Rules regarding cost awards and settlement offers are important tools to promote settlement in the context of general civil litigation and are generally seen as an important tool to minimize use of scarce court resources.
In tax cases, settlement offers have historically tended not to play as important a role, which is perhaps attributable to the fact that tax appeal outcomes tend to be mostly binary in nature (i.e. a complete success or complete failure). This differs markedly from most other civil litigation where the quantum of damages is often the central contested issue. Furthermore, Canada’s Tax Court Rules have historically only considered settlement offers as one of many factors to be considered when making a costs award, without setting out more definite implications of settlement offers for awarding costs.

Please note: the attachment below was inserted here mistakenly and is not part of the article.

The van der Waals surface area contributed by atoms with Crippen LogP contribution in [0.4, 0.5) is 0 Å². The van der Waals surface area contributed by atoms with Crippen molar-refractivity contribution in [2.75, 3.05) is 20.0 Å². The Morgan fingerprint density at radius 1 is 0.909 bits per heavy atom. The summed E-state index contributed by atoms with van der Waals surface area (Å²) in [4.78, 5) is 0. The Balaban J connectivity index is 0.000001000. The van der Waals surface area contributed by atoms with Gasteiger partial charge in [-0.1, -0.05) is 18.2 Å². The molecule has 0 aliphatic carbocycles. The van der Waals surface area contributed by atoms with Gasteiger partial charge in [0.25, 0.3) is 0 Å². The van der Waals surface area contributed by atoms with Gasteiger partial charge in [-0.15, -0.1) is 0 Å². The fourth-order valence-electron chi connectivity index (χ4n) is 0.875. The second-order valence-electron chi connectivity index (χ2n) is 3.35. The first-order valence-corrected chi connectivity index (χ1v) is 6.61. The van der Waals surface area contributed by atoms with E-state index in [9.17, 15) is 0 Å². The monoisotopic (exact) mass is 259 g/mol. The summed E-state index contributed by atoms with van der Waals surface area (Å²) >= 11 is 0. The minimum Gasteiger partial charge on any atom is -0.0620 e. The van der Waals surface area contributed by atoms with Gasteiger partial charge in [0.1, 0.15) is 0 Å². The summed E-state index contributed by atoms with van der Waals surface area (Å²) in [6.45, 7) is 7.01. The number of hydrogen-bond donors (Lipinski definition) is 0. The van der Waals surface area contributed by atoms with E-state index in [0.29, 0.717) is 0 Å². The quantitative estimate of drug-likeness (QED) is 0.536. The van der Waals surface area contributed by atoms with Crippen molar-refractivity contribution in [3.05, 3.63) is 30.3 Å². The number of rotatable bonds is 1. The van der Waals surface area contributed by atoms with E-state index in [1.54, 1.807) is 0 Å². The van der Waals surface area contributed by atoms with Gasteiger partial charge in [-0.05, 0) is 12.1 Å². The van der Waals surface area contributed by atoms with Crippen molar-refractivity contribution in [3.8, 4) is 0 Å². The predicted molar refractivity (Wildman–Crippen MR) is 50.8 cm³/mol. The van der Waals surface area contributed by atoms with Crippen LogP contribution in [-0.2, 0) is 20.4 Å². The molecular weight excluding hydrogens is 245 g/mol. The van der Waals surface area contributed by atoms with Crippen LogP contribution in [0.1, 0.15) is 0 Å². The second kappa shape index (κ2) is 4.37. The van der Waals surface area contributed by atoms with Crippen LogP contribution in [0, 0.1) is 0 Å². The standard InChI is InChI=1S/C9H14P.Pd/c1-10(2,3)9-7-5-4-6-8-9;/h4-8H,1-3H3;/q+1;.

This may be changing under new Tax Court Rules 147(3.1) and (3.2) which grant a party “substantial indemnity” costs after the date of its offer to settle (defined to be 80% of solicitor and client costs in Rule 147(3.5)), if judgment is as or more favourable than the offer.
Although these rules have recently operated in favour of successful appellant taxpayers (see for example: Sunlife (2015 TCC 171) and Repsol Canada Ltd. (2015 TCC 154)) the TCC’s cost award in Standard Life (2015 TCC 138) serves as a warning to taxpayers that they may be liable for significant costs, where a settlement offer from the Crown has been rejected.